This hitherto unrecorded work is an early treatment of this iconic Brueghelian subject, distinguished by its excellent condition and its meticulous rendering of detail. The date, traditionally read as 1613, which would make it the earliest dated treatment of the subject, appears more likely to be 1618, the year in which Pieter Brueghel produced at least half a dozen dated versions of the subject, including those in the Bonnefantenmuseum, Maastricht; the Norwich Castle Museum; and the picture sold at Christie’s, London, 2 July 2013, lot 29 (£1,047,475).
The various versions of Brueghel’s Payment of the Tithes paintings can be divided into two main groups, regardless of size: those with plaited straw ropes on the back wall and under the central window, and those with a dark cloth in its place; the present painting is of the latter type. Amongst the dated versions of this subject, the compositional variant with plaited straw and the man on the far left with a grey/blue sleeve appears only in works dated up until 1617; conversely those with a dark cloth and a man with a red sleeve appear from 1618-26, with only two exceptions. One might therefore hypothesise that Brueghel decided for some reason to change his composition and colour scheme in circa 1618, the date of this painting. The type of the signature (P. BREVGHEL rather than P. BRVEGHEL) is also what one would expect in 1618, since the artist changed the spelling of his name decisively in 1616 (see K. Ertz, Breughel-Brueghel: Pieter Breughel le Jeune (1564-1637/8) - Jan Brueghel l’Ancien (1568-1625), exhibition catalogue, Lingen, 1998, p. 19).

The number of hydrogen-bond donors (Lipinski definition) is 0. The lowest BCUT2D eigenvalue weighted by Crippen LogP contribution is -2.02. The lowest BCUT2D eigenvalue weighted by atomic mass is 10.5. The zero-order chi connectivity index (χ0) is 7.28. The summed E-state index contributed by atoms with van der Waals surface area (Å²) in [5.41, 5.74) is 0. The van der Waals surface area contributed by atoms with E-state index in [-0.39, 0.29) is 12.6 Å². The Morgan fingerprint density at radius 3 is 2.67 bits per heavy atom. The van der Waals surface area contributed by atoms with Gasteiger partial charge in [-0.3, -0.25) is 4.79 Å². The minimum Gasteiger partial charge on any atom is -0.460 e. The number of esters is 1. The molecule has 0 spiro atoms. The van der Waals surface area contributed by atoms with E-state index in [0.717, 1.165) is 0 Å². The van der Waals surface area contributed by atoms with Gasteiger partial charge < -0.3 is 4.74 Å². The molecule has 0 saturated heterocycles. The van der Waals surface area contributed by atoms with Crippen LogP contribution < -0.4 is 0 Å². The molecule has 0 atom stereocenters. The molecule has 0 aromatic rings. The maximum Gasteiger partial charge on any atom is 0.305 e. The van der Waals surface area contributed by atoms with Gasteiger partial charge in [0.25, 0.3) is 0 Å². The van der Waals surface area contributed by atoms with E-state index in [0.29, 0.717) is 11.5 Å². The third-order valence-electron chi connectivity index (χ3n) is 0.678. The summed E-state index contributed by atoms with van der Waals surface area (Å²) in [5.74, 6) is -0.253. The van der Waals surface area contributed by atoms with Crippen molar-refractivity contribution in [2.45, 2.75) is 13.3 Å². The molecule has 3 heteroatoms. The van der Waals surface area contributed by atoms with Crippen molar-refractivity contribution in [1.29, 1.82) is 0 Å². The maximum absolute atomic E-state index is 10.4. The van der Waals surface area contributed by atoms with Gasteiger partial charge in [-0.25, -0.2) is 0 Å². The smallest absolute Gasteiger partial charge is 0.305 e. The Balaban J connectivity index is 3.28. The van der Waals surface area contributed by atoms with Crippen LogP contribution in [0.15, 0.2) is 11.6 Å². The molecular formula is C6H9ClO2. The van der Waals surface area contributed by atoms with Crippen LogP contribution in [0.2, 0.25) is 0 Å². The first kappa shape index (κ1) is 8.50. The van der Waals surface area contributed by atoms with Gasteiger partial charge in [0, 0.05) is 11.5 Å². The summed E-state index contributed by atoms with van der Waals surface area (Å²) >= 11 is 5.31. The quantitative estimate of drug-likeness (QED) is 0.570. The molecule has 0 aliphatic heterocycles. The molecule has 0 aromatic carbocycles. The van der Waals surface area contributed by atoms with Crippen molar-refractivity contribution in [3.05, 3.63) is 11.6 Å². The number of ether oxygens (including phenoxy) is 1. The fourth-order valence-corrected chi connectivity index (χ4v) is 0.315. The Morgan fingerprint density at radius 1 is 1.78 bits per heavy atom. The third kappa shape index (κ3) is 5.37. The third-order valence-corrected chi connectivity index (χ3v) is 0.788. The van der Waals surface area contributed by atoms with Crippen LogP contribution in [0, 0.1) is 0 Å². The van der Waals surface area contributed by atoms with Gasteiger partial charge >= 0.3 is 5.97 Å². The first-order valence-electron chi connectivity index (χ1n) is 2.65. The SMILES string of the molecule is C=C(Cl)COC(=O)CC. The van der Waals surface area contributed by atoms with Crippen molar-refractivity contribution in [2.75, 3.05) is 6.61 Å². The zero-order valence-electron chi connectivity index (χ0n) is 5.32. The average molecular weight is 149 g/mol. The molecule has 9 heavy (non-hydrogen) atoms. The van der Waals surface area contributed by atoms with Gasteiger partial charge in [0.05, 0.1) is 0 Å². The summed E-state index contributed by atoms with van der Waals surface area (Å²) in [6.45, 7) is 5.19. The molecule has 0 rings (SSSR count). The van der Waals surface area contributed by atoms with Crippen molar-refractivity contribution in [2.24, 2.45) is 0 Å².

This composition is unusual in Pieter the Younger’s oeuvre in that it is neither a direct copy of one of his father’s compositions nor an adaptation of a Bruegel-like composition by one of his father’s contemporaries, such as Martin van Cleve, or close followers. Indeed, the Payment of the Tithes is noticeably different from Pieter the Elder’s compositional, figural and facial types, and its source has therefore been the subject of much discussion. One suggestion has been that the lost prototype was French. Indeed the calendar on the wall is written in French, although this was at the time the language of the legal profession in the Netherlands, and the peasants’ short beards, close-cropped hair and costumes were of a type not typically seen at the time in the southern Netherlands. Klaus Ertz, in his 2000 catalogue raisonné of Brueghel’s work, hypothesised that the original prototype might be a lost painting by the French artist Nicolas Baullery (1560-1630).